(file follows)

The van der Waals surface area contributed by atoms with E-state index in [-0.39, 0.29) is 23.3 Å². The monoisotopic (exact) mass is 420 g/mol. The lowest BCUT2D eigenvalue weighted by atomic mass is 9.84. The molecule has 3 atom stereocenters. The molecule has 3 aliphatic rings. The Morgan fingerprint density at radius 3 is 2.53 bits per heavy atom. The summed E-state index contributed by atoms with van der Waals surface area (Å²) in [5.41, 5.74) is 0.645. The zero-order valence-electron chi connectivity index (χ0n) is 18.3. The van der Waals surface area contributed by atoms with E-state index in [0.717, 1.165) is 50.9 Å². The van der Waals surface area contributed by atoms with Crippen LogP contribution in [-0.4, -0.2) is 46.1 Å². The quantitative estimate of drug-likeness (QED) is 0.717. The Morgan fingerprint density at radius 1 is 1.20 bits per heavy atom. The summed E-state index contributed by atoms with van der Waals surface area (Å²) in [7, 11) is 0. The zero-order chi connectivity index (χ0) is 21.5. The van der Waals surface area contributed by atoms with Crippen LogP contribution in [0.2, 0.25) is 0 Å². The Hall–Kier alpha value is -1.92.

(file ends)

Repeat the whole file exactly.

The van der Waals surface area contributed by atoms with E-state index in [-0.39, 0.29) is 23.3 Å². The monoisotopic (exact) mass is 420 g/mol. The lowest BCUT2D eigenvalue weighted by atomic mass is 9.84. The molecule has 3 atom stereocenters. The molecule has 3 aliphatic rings. The Morgan fingerprint density at radius 3 is 2.53 bits per heavy atom. The summed E-state index contributed by atoms with van der Waals surface area (Å²) in [5.41, 5.74) is 0.645. The zero-order valence-electron chi connectivity index (χ0n) is 18.3. The van der Waals surface area contributed by atoms with E-state index in [0.717, 1.165) is 50.9 Å². The van der Waals surface area contributed by atoms with Crippen LogP contribution in [-0.4, -0.2) is 46.1 Å². The quantitative estimate of drug-likeness (QED) is 0.717. The Morgan fingerprint density at radius 1 is 1.20 bits per heavy atom. The summed E-state index contributed by atoms with van der Waals surface area (Å²) in [7, 11) is 0. The zero-order chi connectivity index (χ0) is 21.5. The van der Waals surface area contributed by atoms with Crippen LogP contribution in [0.2, 0.25) is 0 Å². The Hall–Kier alpha value is -1.92.